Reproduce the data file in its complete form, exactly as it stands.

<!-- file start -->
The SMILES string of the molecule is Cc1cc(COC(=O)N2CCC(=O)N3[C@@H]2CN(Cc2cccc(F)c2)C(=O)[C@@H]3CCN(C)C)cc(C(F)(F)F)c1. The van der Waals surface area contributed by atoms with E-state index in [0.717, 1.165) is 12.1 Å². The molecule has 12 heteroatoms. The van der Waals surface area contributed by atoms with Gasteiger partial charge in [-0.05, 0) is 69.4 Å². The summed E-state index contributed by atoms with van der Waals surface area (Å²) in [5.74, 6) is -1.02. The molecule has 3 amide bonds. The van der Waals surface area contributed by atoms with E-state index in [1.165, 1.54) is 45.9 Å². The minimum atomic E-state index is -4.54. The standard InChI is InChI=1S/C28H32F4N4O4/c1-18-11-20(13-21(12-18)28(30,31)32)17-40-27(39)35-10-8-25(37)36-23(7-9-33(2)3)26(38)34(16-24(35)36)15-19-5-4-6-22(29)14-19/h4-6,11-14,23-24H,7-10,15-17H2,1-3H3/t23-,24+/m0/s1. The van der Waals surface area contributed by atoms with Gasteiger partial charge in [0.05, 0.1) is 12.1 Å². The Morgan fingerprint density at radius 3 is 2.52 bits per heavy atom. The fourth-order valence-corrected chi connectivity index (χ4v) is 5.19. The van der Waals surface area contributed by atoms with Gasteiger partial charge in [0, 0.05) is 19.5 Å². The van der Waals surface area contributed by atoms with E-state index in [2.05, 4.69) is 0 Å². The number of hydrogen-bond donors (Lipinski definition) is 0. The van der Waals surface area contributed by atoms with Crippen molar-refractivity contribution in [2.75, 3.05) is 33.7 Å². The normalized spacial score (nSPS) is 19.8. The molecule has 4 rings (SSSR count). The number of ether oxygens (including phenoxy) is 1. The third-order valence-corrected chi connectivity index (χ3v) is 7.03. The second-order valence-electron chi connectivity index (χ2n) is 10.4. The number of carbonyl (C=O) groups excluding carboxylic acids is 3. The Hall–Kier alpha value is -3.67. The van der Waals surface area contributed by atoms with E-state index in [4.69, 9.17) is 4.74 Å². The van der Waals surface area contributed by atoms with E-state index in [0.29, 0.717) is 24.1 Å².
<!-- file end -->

The SMILES string of the molecule is Cc1cc(COC(=O)N2CCC(=O)N3[C@@H]2CN(Cc2cccc(F)c2)C(=O)[C@@H]3CCN(C)C)cc(C(F)(F)F)c1. The van der Waals surface area contributed by atoms with E-state index in [0.717, 1.165) is 12.1 Å². The molecule has 12 heteroatoms. The van der Waals surface area contributed by atoms with Gasteiger partial charge in [-0.05, 0) is 69.4 Å². The summed E-state index contributed by atoms with van der Waals surface area (Å²) in [5.74, 6) is -1.02. The molecule has 3 amide bonds. The van der Waals surface area contributed by atoms with E-state index in [1.165, 1.54) is 45.9 Å². The minimum atomic E-state index is -4.54. The standard InChI is InChI=1S/C28H32F4N4O4/c1-18-11-20(13-21(12-18)28(30,31)32)17-40-27(39)35-10-8-25(37)36-23(7-9-33(2)3)26(38)34(16-24(35)36)15-19-5-4-6-22(29)14-19/h4-6,11-14,23-24H,7-10,15-17H2,1-3H3/t23-,24+/m0/s1. The van der Waals surface area contributed by atoms with Gasteiger partial charge in [0.05, 0.1) is 12.1 Å². The Morgan fingerprint density at radius 3 is 2.52 bits per heavy atom. The fourth-order valence-corrected chi connectivity index (χ4v) is 5.19. The van der Waals surface area contributed by atoms with Gasteiger partial charge in [0, 0.05) is 19.5 Å². The van der Waals surface area contributed by atoms with E-state index in [2.05, 4.69) is 0 Å². The number of hydrogen-bond donors (Lipinski definition) is 0. The van der Waals surface area contributed by atoms with Crippen molar-refractivity contribution in [2.75, 3.05) is 33.7 Å². The normalized spacial score (nSPS) is 19.8. The molecule has 4 rings (SSSR count). The number of ether oxygens (including phenoxy) is 1. The third-order valence-corrected chi connectivity index (χ3v) is 7.03. The second-order valence-electron chi connectivity index (χ2n) is 10.4. The number of carbonyl (C=O) groups excluding carboxylic acids is 3. The Hall–Kier alpha value is -3.67. The van der Waals surface area contributed by atoms with E-state index in [4.69, 9.17) is 4.74 Å². The van der Waals surface area contributed by atoms with E-state index in [0.29, 0.717) is 24.1 Å².